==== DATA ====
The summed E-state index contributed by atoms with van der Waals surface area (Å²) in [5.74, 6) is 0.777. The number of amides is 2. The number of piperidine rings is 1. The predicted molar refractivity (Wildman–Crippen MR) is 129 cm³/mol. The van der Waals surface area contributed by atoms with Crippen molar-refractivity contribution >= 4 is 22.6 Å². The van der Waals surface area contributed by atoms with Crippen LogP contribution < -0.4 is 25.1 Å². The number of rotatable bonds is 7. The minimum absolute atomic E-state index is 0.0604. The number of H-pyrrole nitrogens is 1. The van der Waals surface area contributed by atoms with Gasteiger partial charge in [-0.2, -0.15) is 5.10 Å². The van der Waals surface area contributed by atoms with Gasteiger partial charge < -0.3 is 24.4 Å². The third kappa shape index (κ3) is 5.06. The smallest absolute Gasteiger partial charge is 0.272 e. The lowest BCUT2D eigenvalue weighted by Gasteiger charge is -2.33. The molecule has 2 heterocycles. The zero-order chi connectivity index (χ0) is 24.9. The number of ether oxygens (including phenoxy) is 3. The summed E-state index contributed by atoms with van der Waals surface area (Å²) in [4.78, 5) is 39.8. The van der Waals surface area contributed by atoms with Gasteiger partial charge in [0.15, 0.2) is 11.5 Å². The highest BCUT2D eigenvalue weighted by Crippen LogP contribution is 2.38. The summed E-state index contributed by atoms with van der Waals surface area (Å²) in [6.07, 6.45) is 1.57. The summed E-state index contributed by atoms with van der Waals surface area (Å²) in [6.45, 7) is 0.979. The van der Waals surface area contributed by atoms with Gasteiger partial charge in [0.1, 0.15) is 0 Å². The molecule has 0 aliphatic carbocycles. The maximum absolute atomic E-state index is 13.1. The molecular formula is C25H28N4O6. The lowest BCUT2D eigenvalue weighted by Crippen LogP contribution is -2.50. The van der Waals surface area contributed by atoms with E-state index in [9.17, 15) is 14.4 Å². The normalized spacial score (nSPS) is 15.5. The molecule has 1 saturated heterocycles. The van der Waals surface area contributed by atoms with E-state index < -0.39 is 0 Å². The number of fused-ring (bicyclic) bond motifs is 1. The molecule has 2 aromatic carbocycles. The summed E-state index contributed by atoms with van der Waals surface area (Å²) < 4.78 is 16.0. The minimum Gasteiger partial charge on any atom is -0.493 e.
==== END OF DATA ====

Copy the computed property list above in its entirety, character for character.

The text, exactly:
The summed E-state index contributed by atoms with van der Waals surface area (Å²) in [5.74, 6) is 0.777. The number of amides is 2. The number of piperidine rings is 1. The predicted molar refractivity (Wildman–Crippen MR) is 129 cm³/mol. The van der Waals surface area contributed by atoms with Crippen molar-refractivity contribution >= 4 is 22.6 Å². The van der Waals surface area contributed by atoms with Crippen LogP contribution < -0.4 is 25.1 Å². The number of rotatable bonds is 7. The minimum absolute atomic E-state index is 0.0604. The number of H-pyrrole nitrogens is 1. The van der Waals surface area contributed by atoms with Gasteiger partial charge in [-0.2, -0.15) is 5.10 Å². The van der Waals surface area contributed by atoms with Gasteiger partial charge < -0.3 is 24.4 Å². The third kappa shape index (κ3) is 5.06. The smallest absolute Gasteiger partial charge is 0.272 e. The lowest BCUT2D eigenvalue weighted by Gasteiger charge is -2.33. The molecule has 2 heterocycles. The zero-order chi connectivity index (χ0) is 24.9. The number of ether oxygens (including phenoxy) is 3. The summed E-state index contributed by atoms with van der Waals surface area (Å²) in [4.78, 5) is 39.8. The van der Waals surface area contributed by atoms with Gasteiger partial charge in [0.15, 0.2) is 11.5 Å². The highest BCUT2D eigenvalue weighted by Crippen LogP contribution is 2.38. The summed E-state index contributed by atoms with van der Waals surface area (Å²) in [6.07, 6.45) is 1.57. The summed E-state index contributed by atoms with van der Waals surface area (Å²) in [6.45, 7) is 0.979. The van der Waals surface area contributed by atoms with Gasteiger partial charge in [0.1, 0.15) is 0 Å². The molecule has 0 aliphatic carbocycles. The maximum absolute atomic E-state index is 13.1. The molecular formula is C25H28N4O6. The lowest BCUT2D eigenvalue weighted by Crippen LogP contribution is -2.50. The van der Waals surface area contributed by atoms with E-state index in [9.17, 15) is 14.4 Å². The normalized spacial score (nSPS) is 15.5. The molecule has 1 saturated heterocycles. The van der Waals surface area contributed by atoms with E-state index < -0.39 is 0 Å². The number of fused-ring (bicyclic) bond motifs is 1. The molecule has 2 aromatic carbocycles. The summed E-state index contributed by atoms with van der Waals surface area (Å²) < 4.78 is 16.0. The minimum Gasteiger partial charge on any atom is -0.493 e.